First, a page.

The DEQ can be used as a relatively short measure of the “basic” emotions of anger, disgust, fear, sadness, and happiness, plus the theoretically interesting emotions of anxiety, desire (high approach), and relaxation (low approach positive). Although these are certainly not the only discrete emotions, they cover the broad categories considered basic and important by a number of emotion theorists [3, 4, 5, 39].
We have developed a measure of emotion that is sensitive to discrete emotional states, and maintains a decent overall factor structure when capturing dynamic emotional states. Yet, it may not be necessary to use the entire DEQ when measuring emotion. In our view, researchers should use emotion theory, past research, and the purposes of his/her research question to determine whether to use the entire DEQ or only a selection of its subscales. In some cases, the use of a few subscales or a single subscale of the DEQ might be sufficient. Using the full scale may be beneficial when a researcher wants to examine whether participants are experiencing mixed emotions, or when a manipulation may cause one emotion for some participants and a different emotion for other participants. In other cases, the participant fatigue brought on by completing many items might outweigh the benefits of measuring more emotions than those directly of interest.
We note that although we have validated a coherent measure comprising eight subscales that are sensitive to situational changes in emotional states, we have not exhausted full possibilities of the DEQ. Rather we view this as a work in progress that may be contributed to over time. For instance, researchers might find that they are interested in specific emotions not currently included in the DEQ. We would suggest that in these cases the DEQ, as specified here, could be useful for assisting those researchers to construct measures of additional emotions (by modelling the approach used in the DEQ), and to demonstrate the discriminant validity of those measures (by showing they do not overlap with other measures in the DEQ). Overtime, additional emotions may be added to, and validated as part of, the DEQ.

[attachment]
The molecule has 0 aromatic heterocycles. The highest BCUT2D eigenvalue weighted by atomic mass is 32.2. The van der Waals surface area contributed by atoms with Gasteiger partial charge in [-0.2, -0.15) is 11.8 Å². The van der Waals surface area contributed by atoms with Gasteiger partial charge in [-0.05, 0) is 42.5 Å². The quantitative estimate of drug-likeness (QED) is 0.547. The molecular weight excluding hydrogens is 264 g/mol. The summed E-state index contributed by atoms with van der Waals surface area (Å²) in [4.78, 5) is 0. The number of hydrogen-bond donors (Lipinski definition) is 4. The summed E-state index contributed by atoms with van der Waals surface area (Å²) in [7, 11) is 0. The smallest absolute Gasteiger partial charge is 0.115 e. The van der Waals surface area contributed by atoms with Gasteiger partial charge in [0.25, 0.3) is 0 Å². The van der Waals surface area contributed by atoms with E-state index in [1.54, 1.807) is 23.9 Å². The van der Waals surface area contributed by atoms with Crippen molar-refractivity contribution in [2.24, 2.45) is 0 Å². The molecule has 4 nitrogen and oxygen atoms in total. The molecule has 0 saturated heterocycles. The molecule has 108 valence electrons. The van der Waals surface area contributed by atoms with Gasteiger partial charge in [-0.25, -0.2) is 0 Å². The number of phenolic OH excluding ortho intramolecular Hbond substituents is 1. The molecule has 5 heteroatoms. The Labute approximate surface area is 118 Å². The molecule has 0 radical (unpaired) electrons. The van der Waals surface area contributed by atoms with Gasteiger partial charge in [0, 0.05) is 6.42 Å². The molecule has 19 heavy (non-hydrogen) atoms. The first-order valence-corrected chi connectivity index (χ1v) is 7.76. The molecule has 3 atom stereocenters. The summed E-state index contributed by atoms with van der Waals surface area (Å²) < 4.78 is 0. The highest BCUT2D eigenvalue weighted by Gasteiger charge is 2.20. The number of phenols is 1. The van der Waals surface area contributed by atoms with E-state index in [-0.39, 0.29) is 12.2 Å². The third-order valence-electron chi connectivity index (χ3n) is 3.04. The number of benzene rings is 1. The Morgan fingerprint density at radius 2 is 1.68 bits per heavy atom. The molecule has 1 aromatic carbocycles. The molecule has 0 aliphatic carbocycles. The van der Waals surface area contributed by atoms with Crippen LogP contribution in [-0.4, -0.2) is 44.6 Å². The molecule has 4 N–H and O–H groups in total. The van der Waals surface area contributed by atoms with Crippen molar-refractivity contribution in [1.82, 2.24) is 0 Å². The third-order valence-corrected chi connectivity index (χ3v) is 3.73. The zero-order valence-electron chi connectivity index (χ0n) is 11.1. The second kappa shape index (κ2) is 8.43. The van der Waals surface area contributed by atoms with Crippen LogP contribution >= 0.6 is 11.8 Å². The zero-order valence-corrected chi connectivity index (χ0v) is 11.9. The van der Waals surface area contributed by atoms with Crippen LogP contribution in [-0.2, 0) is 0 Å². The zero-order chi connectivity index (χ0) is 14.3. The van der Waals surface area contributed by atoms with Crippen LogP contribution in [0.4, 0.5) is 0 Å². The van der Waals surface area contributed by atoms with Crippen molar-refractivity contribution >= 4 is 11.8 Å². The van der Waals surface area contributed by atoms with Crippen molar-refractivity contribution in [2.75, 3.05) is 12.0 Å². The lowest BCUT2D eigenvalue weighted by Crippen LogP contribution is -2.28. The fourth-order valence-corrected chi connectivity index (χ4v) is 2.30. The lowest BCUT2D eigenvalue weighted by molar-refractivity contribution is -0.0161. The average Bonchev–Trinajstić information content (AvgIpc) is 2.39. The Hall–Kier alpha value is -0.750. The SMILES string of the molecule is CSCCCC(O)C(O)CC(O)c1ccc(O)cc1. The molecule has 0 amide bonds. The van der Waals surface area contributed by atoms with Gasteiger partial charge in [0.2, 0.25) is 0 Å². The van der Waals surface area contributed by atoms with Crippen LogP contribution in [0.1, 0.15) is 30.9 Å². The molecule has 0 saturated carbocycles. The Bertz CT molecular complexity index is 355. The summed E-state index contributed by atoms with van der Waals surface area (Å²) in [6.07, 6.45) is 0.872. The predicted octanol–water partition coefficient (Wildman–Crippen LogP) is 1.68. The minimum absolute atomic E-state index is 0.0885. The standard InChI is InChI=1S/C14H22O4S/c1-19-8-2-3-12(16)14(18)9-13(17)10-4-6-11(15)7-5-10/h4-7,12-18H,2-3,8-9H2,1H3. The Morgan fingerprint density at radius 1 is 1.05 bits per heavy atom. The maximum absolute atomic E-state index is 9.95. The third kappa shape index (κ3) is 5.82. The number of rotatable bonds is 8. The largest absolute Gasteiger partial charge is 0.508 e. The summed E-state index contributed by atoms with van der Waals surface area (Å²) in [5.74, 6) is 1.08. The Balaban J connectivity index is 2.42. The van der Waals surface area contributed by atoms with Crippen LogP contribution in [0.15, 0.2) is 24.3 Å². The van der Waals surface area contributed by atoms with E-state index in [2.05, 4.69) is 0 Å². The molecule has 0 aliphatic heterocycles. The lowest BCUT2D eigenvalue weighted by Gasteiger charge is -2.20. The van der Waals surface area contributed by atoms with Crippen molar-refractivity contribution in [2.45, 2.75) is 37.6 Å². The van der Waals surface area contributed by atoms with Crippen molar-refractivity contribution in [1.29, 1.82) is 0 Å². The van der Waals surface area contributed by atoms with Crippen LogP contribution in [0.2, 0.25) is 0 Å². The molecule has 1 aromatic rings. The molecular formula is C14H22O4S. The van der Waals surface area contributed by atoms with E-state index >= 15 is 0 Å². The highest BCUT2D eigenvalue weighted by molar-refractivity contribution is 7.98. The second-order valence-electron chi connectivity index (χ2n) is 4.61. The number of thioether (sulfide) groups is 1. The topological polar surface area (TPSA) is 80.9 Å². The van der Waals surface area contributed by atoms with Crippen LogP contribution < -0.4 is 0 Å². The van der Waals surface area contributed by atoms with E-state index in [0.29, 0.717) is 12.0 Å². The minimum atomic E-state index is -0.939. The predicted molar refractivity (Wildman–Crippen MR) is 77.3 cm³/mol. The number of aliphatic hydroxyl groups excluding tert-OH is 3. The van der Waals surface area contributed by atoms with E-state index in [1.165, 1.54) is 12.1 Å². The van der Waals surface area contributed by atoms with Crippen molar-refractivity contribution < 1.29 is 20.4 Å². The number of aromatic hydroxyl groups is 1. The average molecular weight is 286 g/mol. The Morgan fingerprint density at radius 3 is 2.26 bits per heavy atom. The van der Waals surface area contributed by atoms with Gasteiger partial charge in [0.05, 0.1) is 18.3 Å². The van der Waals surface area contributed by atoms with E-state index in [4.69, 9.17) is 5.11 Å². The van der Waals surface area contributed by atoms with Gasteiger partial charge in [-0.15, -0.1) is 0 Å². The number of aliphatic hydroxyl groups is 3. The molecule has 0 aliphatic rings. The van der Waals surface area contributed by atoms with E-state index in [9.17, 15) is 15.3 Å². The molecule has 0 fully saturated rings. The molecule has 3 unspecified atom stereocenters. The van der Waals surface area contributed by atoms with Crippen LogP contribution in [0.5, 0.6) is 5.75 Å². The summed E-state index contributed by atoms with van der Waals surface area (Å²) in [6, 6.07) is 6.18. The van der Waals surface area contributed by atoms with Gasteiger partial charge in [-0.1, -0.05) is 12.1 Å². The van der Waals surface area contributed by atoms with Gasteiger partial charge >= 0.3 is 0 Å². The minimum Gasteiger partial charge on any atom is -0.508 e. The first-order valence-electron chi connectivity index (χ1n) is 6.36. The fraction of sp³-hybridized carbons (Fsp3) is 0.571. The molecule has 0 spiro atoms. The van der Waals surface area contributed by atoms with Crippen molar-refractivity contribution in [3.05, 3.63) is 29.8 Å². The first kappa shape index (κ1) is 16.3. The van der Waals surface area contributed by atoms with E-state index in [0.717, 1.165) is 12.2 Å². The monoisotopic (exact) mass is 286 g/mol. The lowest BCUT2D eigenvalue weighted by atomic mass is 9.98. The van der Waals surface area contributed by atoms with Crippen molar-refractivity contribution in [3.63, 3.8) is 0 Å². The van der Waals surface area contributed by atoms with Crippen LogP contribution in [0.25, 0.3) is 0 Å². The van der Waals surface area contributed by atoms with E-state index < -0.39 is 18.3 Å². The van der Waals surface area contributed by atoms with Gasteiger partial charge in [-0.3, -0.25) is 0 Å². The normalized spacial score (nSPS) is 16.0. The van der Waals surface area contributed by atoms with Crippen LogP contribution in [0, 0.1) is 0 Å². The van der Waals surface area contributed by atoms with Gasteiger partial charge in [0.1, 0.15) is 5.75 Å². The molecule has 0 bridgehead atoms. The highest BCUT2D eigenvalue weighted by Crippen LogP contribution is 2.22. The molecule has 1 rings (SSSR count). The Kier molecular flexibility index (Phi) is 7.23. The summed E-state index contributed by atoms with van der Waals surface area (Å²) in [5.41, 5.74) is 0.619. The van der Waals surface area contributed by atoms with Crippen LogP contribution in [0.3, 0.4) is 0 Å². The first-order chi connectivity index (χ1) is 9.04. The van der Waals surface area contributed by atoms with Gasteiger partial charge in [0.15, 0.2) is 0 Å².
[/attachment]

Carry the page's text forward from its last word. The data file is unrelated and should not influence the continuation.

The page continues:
In the end, we hope that the DEQ will be of use to researchers interested in measuring self-reported discrete emotions associated with emotional states. As reviewed earlier, much past research has used a flawed measure presumably because it appeared to have good measurement properties, was published in the field’s top empirical journal, and was so widely used. We believe our understanding of psychological and behavioral processes will be better understood by using a measure such as the DEQ that more accurately captures emotional responses to events. Indeed, we have already reported the results of three experiments that revealed the DEQ to be more sensitive than the PANAS at detecting self-reported emotions to discrete events . Emotions are vital psychological constructs that need to be measured as well as possible so that research can fully understand their impact on psychological processes.
S1 Appendix. The Discrete Emotions Questionnaire. DEQ with instructions.
S1 Data. Data file for Study 1. Generate words following emotion-evoking prompts.
S2 Data. Data file for Study 2. Rate words following emotion-evoking prompts.
S3 Data. Data file for Study 3. Rate words following emotion-evoking scenarios.
- Conceived and designed the experiments: CHJ BB EHJ.
- Performed the experiments: CHJ.
- Analyzed the data: CHJ EHJ.
- Contributed reagents/materials/analysis tools: CHJ EHJ.
- Wrote the paper: CHJ BB EHJ.